The Extraordinary Health Benefits of Asparagus
Asparagus has long been recognized as a nutritious and tasty vegetable, with various species being grown in ancient Egypt as early as 3000 B.C. Today the U.S. is one of the world’s largest producers and exporters of asparagus, cultivating around 100,000 tons per year. Its worldwide popularity is not only due to its healthful properties, but also because it’s so easy to prepare and cook. Its simplicity is what makes it so versatile and appetizing. Imagine succulent asparagus tossed with fresh pasta and a garlic dressing, or used to add a touch of glamour to a simple omelet. Apart from the mood-boosting effects of eating asparagus, it is one of the most amazing superfoods you can eat, providing numerous health benefits.
Anti-Inflammatory Health Benefits
Recent research has shown that the most popular species of asparagus in the U.S. (Asparagus officinalis) contains saponins, a group of chemical compounds known for their anti-inflammatory and anti-cancer properties. Saponins have also been linked with improved blood pressure and better blood sugar regulation.
Anti-Oxidant Health Benefits
Asparagus contains numerous antioxidant nutrients, including vitamin C, vitamin E, beta-carotene, and the minerals manganese, selenium, and zinc. It also holds impressive amounts of the antioxidant glutathione (GSH).
Antioxidant and anti-inflammatory nutrients are considered an essential part of a healthy diet, especially to help reduce the risk of developing type 2 diabetes, heart disease, and other health problems, including certain cancers.
Anti-Cancer Health Benefits
Research into asparagus and the development of cancer is only in the initial stages, but cell studies have clearly revealed a link between asparagus and improved regulation of inflammation and oxidative stress. Therefore, it would not be surprising if asparagus actually plays a key role in reducing the risks of certain cancers.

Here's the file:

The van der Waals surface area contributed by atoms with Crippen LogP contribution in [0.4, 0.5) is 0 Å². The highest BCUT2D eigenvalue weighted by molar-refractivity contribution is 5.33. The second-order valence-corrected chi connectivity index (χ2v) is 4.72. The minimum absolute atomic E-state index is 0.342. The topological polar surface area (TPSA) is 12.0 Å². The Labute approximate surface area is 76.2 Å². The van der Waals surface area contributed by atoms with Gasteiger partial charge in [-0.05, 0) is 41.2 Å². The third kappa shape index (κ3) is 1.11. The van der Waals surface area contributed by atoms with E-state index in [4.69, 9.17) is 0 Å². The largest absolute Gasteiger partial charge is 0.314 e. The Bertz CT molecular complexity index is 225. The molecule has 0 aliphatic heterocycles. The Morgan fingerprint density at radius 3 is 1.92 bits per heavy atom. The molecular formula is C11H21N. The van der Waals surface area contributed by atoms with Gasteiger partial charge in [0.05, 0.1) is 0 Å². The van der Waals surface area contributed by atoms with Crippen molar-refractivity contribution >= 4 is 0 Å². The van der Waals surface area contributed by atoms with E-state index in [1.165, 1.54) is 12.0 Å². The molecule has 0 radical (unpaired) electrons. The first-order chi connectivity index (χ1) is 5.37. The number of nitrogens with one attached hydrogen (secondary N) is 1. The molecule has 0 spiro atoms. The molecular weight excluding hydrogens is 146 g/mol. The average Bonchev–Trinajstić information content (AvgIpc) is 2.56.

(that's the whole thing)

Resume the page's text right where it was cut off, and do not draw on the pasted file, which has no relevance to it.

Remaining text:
Digestive Health Benefits
In certain cultures, asparagus has been used for centuries as a digestive aid. Modern research has concluded that it contains high levels of a unique kind of carbohydrate called inulin, which is a critical factor in improved nutrient absorption. It is also thought to play a part in reducing the risk of developing certain allergies, and lowering the risk of developing colon cancer. Apart from these impressive health benefits, asparagus is also rich in fiber and protein, which both help with digestion and regulating the absorption of food into our bodies.
Healthy Heart Benefits
Asparagus is a very good source of folic acid, which is essential to many bodily functions. It is especially essential in supporting rapid cell division, such as during pregnancy. But folic acid is essential for all adults, as it aids the production of healthy red blood cells and supports good blood flow throughout the body. A shortage of folic acid in the body can increase the risk of coronary heart disease, stroke, and breast cancer. As well as folic acid, asparagus is an excellent source of vitamins B1, B2, B3, and B6, which also play an important part in heart health. It also provides a good amount of soluble fiber, which has frequently been shown to reduce the risk of heart disease and type 2 diabetes.
Diuretic Health Benefits
Asparagine, an amino acid found in asparagus, has been used throughout the ages to combat arthritis and rheumatism, and is also an effective diuretic. It is thought to be an essential ingredient in neuronal development, and may also help with the function of the liver.
As well as all the positive health benefits already mentioned, asparagus contains numerous other essential vitamins and nutrients, including vitamins A, C, E, and K, phosphorus, potassium, and manganese. It is also low in calories and has no cholesterol or fat. Considering the fact that it is also regarded as an aphrodisiac, can you afford not to add more of this impressive vegetable to your diet?